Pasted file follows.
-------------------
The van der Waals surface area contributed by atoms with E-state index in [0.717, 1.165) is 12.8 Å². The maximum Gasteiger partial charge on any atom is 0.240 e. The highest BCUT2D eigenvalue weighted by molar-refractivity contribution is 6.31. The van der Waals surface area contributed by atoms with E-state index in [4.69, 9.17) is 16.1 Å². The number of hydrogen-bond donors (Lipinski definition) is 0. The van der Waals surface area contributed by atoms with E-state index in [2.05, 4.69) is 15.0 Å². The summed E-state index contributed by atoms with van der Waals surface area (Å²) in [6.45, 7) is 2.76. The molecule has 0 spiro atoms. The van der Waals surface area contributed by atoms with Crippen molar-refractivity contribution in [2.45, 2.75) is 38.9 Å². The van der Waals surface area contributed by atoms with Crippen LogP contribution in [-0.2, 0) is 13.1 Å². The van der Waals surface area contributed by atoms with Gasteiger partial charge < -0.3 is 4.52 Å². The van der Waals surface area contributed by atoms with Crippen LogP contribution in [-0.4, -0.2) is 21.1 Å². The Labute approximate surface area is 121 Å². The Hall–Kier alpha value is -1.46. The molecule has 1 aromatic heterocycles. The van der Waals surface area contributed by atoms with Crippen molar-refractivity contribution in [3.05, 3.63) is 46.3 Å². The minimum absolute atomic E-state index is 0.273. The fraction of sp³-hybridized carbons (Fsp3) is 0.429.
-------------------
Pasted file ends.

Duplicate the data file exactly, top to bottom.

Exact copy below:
The van der Waals surface area contributed by atoms with E-state index in [0.717, 1.165) is 12.8 Å². The maximum Gasteiger partial charge on any atom is 0.240 e. The highest BCUT2D eigenvalue weighted by molar-refractivity contribution is 6.31. The van der Waals surface area contributed by atoms with E-state index in [4.69, 9.17) is 16.1 Å². The number of hydrogen-bond donors (Lipinski definition) is 0. The van der Waals surface area contributed by atoms with E-state index in [2.05, 4.69) is 15.0 Å². The summed E-state index contributed by atoms with van der Waals surface area (Å²) in [6.45, 7) is 2.76. The molecule has 0 spiro atoms. The van der Waals surface area contributed by atoms with Crippen molar-refractivity contribution in [2.45, 2.75) is 38.9 Å². The van der Waals surface area contributed by atoms with Crippen LogP contribution in [-0.2, 0) is 13.1 Å². The van der Waals surface area contributed by atoms with Gasteiger partial charge < -0.3 is 4.52 Å². The van der Waals surface area contributed by atoms with Crippen LogP contribution in [-0.4, -0.2) is 21.1 Å². The Labute approximate surface area is 121 Å². The Hall–Kier alpha value is -1.46. The molecule has 1 aromatic heterocycles. The van der Waals surface area contributed by atoms with Crippen molar-refractivity contribution in [3.05, 3.63) is 46.3 Å². The minimum absolute atomic E-state index is 0.273. The fraction of sp³-hybridized carbons (Fsp3) is 0.429.